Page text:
Despite the rounded walls, this quirky home in Japan is the epitome of cutting-edge. Designed by Ryoko & Keisuke Masuda, the three-story single-family residence is a cylinder both inside and out.
The structure of this unique home is built almost entirely out of wood panels and metal. While the exterior wood gives the house a likeness to an old-fashioned water tower, the same material on the interior brings grace, light and a classic expression.
Lending even more character is the appearance that one half of the cylinder is slightly offset, elevated a few feet and extending into the air above the grounded half. This design feature creates a small covered area that could easily be converted into a deck or other outdoor living space.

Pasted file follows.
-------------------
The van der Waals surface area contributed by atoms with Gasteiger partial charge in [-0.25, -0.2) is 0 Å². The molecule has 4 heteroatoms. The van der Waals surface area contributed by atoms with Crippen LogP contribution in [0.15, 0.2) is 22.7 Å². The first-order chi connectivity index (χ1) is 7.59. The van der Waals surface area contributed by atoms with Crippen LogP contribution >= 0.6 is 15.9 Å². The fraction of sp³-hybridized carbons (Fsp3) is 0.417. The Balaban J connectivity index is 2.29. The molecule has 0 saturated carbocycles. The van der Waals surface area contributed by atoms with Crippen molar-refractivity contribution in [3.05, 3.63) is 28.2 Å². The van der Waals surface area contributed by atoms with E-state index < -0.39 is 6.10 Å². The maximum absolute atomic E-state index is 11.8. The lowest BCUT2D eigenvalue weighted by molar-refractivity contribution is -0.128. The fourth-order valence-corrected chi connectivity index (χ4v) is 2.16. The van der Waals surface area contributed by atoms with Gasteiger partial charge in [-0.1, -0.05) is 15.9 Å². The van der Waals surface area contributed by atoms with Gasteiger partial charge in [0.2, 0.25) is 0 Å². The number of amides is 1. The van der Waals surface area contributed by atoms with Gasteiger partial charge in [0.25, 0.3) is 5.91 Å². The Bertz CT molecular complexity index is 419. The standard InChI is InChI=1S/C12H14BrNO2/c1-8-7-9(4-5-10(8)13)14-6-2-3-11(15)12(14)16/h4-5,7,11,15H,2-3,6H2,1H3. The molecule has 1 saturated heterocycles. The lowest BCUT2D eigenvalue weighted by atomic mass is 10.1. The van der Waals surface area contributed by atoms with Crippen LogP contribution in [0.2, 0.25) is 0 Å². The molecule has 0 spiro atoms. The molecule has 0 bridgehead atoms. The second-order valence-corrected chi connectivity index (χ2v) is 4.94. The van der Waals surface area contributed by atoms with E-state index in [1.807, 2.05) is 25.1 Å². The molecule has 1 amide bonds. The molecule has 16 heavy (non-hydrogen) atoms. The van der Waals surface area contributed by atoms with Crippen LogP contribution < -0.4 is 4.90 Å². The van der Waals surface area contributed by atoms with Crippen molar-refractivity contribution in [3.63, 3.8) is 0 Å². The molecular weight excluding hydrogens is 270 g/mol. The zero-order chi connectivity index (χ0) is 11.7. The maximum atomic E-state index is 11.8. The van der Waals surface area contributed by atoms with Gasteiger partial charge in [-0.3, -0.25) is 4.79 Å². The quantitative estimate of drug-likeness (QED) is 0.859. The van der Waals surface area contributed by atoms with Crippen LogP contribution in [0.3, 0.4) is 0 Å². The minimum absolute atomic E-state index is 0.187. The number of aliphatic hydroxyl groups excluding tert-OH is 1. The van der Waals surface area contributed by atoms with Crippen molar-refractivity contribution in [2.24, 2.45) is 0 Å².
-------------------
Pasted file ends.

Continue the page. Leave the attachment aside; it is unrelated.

Round surfaces can be difficult to finish and furnish, but the curved paneling seems to fit snugly on the interior, and the built-in features are an amazing culmination of space-saving utilitarianism and creative expression.
The fact that the interior seems to be flooded with light is a bit of an enigma, since there are so few windows in the home. What is apparent is a large, keyhole-like cut-out down one side of the exterior, exposing a slice of the inner sanctum and exposed floor trusses.
Although not in plain sight, the upper floor, which is only a hemispheric cross-section, has a bank of windows across its flat side and an elevated rooftop patio.
This design is truly unique, enhanced by the fact that it’s such a compact house with absolutely no wasted space.
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